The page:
The Brigham and Women’s Hospital Cardiovascular Imaging Center’s new state-of-the-art imaging equipment includes a 64-detector CT/PET scanner – the first to be installed in the world – and a new state-of-the-art 64- detector CT scanner. The new equipment provides greater speed, finer resolution, and the ability to visualize greater body volume in a single scan. Using 64-detector CT angiography (CTA), clear pictures of coronary arteries, including smaller ones, can be obtained and used to quantify atherosclerotic load. In addition, PET technology allows clinicians to assess the significance of coronary artery stenosis to determine a diagnosis and make management decisions.

Advances in 64-detector CT Angiography and PET/CT Applications
Specialists at Brigham and Women’s Hospital are targeting 64-detector CTA as an evaluation tool for patients with chest pain and a low likelihood of an abnormal scan. As the strength of CTA lies in its negative predictive value, a normal CTA excludes the presence of coronary artery disease, decreases the need for further testing – including catheterization – and serves as a guide for future medical management. CTA is not currently considered a screening tool for asymptomatic patients. A patient with moderate-to-high risk of coronary artery disease (CAD) may benefit more from hybrid imaging.

Although CTA may pinpoint areas of atherosclerosis, it cannot determine whether these areas are causing cardiac ischemia. Physicians at Brigham and Women’s Hospital are utilizing PET/CT to gain both anatomic and functional information, including evaluation for:

  • Patients who have undergone previous revascularization and are experiencing new, non-emergency symptoms;
  • Patients who exhibit discordance between imaging and symptoms.

Trial Evaluates Major Imaging Modalities
Marcelo F. Di Carli, MD, Co-director of Cardiovascular Imaging and Chief of Nuclear Medicine at Brigham and Women’s Hospital, is the national principal investigator for a large prospective, multi-center observational study designed to clarify the clinical value of four prominent diagnostic imaging modalities – SPECT, PET, PET/CT, and CT angiography – in the evaluation of CAD.

The SPARC trial (Study of Myocardial Perfusion and Coronary Anatomy Imaging Roles in CAD) will investigate these modalities for post-test resource utilization and patient outcomes. The SPARC trial will include approximately 4,000 patients with intermediate to high likelihood of CAD who have been referred by their physicians for noninvasive imaging. Patients will receive the imaging requested by their physician and additional testing or treatment as indicated by their imaging results. Patients will be followed for two years, specifically at 90 days to determine whether catheterization or revascularization was required and at two years to determine incidence of cardiac death or myocardial infarction.

Based on data derived from the SPARC trial, clinicians and researchers will be able to examine the effects of geography on the utilization and effectiveness of different imaging modalities and the effectiveness of various techniques in diverse patient populations and sub-groups. Ultimately, this trial will provide important information about the benefits of each imaging modality to help physicians make informed clinical decisions. (For more information, or to refer a patient for the SPARC trial, please call (617) 732-0566 or visit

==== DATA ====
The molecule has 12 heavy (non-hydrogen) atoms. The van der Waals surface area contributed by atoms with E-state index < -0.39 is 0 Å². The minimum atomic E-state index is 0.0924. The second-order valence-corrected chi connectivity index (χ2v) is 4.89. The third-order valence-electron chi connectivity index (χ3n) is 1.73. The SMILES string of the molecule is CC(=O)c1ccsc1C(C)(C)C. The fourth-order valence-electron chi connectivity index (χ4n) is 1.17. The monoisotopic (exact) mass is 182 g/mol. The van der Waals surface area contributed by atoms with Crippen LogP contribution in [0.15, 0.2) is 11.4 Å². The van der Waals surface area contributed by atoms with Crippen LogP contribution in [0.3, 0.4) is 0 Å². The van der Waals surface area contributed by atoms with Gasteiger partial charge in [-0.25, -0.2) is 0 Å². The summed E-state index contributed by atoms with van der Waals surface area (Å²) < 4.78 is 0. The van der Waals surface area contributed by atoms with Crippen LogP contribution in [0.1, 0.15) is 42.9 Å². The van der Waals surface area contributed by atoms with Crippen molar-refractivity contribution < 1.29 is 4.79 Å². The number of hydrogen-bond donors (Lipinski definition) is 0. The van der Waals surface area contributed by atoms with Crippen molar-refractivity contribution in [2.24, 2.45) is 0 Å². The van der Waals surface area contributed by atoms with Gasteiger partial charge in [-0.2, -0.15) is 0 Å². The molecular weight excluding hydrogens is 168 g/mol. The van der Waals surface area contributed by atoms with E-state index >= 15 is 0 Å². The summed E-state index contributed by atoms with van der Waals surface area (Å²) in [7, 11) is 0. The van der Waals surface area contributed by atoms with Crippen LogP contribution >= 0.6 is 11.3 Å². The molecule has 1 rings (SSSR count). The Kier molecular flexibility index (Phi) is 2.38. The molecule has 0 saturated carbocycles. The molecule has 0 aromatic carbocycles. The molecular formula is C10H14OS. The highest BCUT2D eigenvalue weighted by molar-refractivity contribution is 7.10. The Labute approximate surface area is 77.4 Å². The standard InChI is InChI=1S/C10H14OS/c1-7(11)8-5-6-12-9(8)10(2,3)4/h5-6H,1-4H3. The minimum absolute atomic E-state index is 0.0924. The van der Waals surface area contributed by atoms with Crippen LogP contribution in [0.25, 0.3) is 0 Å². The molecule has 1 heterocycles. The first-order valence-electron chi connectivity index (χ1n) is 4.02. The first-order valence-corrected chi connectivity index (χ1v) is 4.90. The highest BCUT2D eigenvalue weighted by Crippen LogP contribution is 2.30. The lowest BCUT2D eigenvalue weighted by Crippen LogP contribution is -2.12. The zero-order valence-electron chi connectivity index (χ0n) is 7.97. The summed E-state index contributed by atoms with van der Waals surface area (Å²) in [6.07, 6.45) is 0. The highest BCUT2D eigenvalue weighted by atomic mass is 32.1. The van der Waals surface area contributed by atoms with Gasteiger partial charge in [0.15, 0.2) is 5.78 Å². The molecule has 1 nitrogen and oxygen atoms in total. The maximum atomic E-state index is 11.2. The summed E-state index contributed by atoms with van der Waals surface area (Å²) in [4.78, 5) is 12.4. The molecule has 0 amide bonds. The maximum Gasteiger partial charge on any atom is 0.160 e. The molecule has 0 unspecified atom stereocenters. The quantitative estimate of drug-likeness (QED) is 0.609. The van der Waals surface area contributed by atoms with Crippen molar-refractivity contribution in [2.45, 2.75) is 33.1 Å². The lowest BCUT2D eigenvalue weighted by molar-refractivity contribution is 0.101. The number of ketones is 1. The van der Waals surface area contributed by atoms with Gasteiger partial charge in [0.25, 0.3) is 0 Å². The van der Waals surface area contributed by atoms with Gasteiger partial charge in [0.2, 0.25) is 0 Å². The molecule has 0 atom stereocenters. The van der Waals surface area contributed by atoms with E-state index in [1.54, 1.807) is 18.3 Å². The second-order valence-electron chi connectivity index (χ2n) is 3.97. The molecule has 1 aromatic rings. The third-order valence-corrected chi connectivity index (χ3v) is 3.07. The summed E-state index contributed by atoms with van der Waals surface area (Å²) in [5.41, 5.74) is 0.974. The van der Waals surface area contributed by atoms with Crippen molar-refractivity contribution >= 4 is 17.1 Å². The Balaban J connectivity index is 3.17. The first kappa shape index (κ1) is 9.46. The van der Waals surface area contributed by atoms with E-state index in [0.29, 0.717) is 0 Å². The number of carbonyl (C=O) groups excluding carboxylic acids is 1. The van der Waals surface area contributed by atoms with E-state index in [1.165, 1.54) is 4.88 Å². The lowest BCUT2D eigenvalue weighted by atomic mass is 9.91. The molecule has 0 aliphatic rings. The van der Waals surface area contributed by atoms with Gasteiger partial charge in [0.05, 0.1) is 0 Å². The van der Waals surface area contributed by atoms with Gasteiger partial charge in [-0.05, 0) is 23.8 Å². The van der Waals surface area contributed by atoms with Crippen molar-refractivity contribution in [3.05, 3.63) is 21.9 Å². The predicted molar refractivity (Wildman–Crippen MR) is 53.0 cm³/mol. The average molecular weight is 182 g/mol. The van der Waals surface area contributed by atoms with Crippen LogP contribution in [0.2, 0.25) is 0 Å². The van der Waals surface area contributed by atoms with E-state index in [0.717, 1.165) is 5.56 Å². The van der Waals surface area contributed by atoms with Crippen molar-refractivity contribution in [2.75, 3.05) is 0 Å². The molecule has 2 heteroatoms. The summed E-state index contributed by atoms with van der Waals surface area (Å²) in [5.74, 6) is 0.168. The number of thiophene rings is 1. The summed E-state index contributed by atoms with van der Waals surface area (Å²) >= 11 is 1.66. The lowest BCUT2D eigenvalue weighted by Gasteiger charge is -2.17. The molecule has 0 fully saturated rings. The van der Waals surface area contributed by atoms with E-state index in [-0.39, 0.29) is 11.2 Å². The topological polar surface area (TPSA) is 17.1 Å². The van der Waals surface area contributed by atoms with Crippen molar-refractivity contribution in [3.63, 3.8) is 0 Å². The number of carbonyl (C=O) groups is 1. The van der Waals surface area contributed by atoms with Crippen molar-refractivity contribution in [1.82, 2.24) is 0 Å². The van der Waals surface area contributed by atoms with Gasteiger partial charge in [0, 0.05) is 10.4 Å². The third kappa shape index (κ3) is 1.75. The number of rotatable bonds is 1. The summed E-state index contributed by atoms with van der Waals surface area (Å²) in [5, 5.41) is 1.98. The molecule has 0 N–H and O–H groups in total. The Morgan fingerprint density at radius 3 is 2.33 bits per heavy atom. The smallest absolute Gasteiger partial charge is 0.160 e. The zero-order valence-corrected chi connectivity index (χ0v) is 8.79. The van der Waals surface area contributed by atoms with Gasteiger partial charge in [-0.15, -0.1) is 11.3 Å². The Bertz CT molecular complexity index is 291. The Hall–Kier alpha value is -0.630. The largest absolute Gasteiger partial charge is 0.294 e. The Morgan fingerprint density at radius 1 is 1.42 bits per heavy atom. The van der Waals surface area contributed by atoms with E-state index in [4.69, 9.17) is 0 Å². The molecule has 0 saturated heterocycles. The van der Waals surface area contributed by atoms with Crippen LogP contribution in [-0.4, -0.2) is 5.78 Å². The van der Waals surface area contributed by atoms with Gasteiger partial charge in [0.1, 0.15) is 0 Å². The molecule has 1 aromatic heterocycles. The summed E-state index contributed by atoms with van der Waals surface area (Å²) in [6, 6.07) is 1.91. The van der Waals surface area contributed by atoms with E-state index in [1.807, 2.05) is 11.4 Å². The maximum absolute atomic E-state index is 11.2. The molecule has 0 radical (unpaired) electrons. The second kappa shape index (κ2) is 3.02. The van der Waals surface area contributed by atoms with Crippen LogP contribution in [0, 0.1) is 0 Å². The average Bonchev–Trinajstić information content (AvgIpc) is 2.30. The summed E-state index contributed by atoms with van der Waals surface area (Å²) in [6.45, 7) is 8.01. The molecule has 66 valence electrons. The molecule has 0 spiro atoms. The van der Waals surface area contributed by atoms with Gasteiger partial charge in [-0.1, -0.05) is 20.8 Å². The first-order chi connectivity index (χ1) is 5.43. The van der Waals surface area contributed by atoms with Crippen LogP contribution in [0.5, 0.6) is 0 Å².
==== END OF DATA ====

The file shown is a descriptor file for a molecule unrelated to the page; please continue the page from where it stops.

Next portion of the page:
On the Horizon
The future of cardiovascular imaging lies in the molecular arena with the ability to visualize and target minute structures. PET/CT can potentially detect both anatomic and biologic features of vulnerable plaque and, in the future, new radio-tracers may allow physicians to identify and treat these lesions before they rupture. This development may also allow the use of PET/CT to assess early results of therapy. CT will reveal the landmarks from which biologic signals arise and PET imaging will read the signals to determine whether the therapy is working.

Indications for Referral
The Cardiovascular Imaging Center at Brigham and Women’s Hospital provides comprehensive, advanced evaluation for:

  • Coronary artery disease;
  • Congenital heart disease;v
  • Aortic aneurysms and dissections;
  • Arrhythmogenic right ventricular dysplasia;
  • Ischemic and dilated cardiomyopathies;
  • Hypertrophic and restrictive cardiomyopathies;
  • Assessment of global and regional left ventricular function at rest;
  • Ventricular morphology;
  • Valvular morphology and function and quantification of regurgitant fraction;
  • Pericardial disease.

Access and Information
For more information regarding cardiovascular imaging services at Brigham and Women’s Hospital, or to refer a patient, please contact a Referral Coordinator at (617) 732-9894.

Author's Bio: 

Brigham and Women's Hospital’s neuroscience center offers neurology services with the care & compassion you would expect from an organization that has been consistently ranked as one of America’s best hospitals on the U.S. News & World Report® Honor Roll, and one of the top neurology & neurosurgery providers in the country.